Best assessments for diagnosing dyslexia

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Noticing signs of dyslexia can be scary, especially if they develop suddenly. Here’s how dyslexia is assessed.

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Dealing with dyslexia can be tough, especially if it develops in your adolescence or adult years. But, if you notice any signs of this learning disability, it is important to stay calm and composed and contact your doctor for a diagnosis. Dyslexia is manageable, especially nowadays with the advent of various kinds of assistive technology, so there is no reason for your productivity levels and self-esteem to suffer.

While waiting for a professional assessment, however, you can do some tests at home yourself to give yourself a good idea in regards to what kind of reading disability you’re dealing with, if any. Below, we have a comprehensive overview of how dyslexia is diagnosed as well as a couple of suggestions as to how you can try testing yourself!

What are common signs of dyslexia?

The exact definition of dyslexia and all the problems it entails depend on the individual. Some symptoms are so common that they seem almost universal, while others can be pretty obscure and even slip under the radar. Of course, since dyslexia is a whole spectrum of problems, your symptoms might actually point to another issue that only resembles dyslexia.

Some of the most common symptoms of dyslexia include the following:

  • Bad spelling
  • Problems with word recognition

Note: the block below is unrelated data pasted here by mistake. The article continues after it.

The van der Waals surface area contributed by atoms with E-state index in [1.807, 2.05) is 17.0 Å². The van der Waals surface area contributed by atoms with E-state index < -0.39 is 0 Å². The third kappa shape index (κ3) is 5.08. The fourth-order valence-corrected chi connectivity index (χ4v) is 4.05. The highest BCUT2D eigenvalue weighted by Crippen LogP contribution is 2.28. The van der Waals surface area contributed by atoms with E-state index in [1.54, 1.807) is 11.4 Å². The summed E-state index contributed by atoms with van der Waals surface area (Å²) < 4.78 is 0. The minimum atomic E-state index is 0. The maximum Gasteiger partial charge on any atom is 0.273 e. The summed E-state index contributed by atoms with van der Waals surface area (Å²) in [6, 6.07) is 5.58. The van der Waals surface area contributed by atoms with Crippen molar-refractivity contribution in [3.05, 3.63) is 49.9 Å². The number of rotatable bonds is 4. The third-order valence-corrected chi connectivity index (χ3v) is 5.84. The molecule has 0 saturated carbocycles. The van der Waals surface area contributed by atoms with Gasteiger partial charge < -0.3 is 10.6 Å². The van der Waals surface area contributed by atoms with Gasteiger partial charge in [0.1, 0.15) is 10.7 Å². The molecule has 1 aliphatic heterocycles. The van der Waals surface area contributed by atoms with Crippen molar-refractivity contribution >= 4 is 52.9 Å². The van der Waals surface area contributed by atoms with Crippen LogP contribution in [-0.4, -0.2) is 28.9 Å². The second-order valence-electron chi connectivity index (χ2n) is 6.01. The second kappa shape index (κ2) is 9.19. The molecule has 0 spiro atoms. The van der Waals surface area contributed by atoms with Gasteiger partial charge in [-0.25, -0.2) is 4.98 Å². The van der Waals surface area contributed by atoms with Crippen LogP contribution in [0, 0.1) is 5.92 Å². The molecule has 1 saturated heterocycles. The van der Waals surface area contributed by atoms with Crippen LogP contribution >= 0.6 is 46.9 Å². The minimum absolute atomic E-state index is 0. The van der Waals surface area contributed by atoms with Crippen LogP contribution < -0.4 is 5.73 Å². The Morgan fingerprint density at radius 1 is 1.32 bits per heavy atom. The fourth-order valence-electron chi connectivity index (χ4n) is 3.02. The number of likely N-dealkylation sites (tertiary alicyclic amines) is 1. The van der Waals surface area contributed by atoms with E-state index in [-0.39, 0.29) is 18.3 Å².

• Impaired language processing skill
  • Frequent use of nonsense words
  • Poor phonological awareness
  • Reading fluency beyond one’s grade level and other reading problems
  • Difficulties decoding messages

How does dyslexia affect reading ability?

You can tell by the most common symptoms listed above that the main problems dyslexics face all boil down to the loss of critical language skills. That is, dyslexia entails impaired reading comprehension, poor reading skills, and trouble with word identification, both when it comes to written and oral language.

The most common way we imagine dyslexia is by picturing a page with blurred or intelligible letters. That is a good way to think about this disability when it comes to written language. However, dyslexic people might simply see letters as reversed (e.g., they might see ture for true).

On the other hand, some might see the letters clearly as anyone else but only when they stand alone, struggling instead to recognize them when they are joined into words.

Health care providers to help dyslexia

Dyslexia is one of the most common learning disabilities, so everyone should stay informed on it and try to assist those who need help. Naturally, those in special education and health care providers should be at the forefront, helping provide dyslexia screenings, doing subtests, giving teachers classroom remediation suggestions, making questionnaires, etc.

Assessment to diagnose dyslexia

What do dyslexia assessments look like, though? Well, most importantly, they are usually really long. The screening usually takes place in a really quiet environment, with just the patient and the speech-language pathologist present. The environment must be free from any distractions so that the results are as accurate as they can be and so that the patient can take some time to prepare.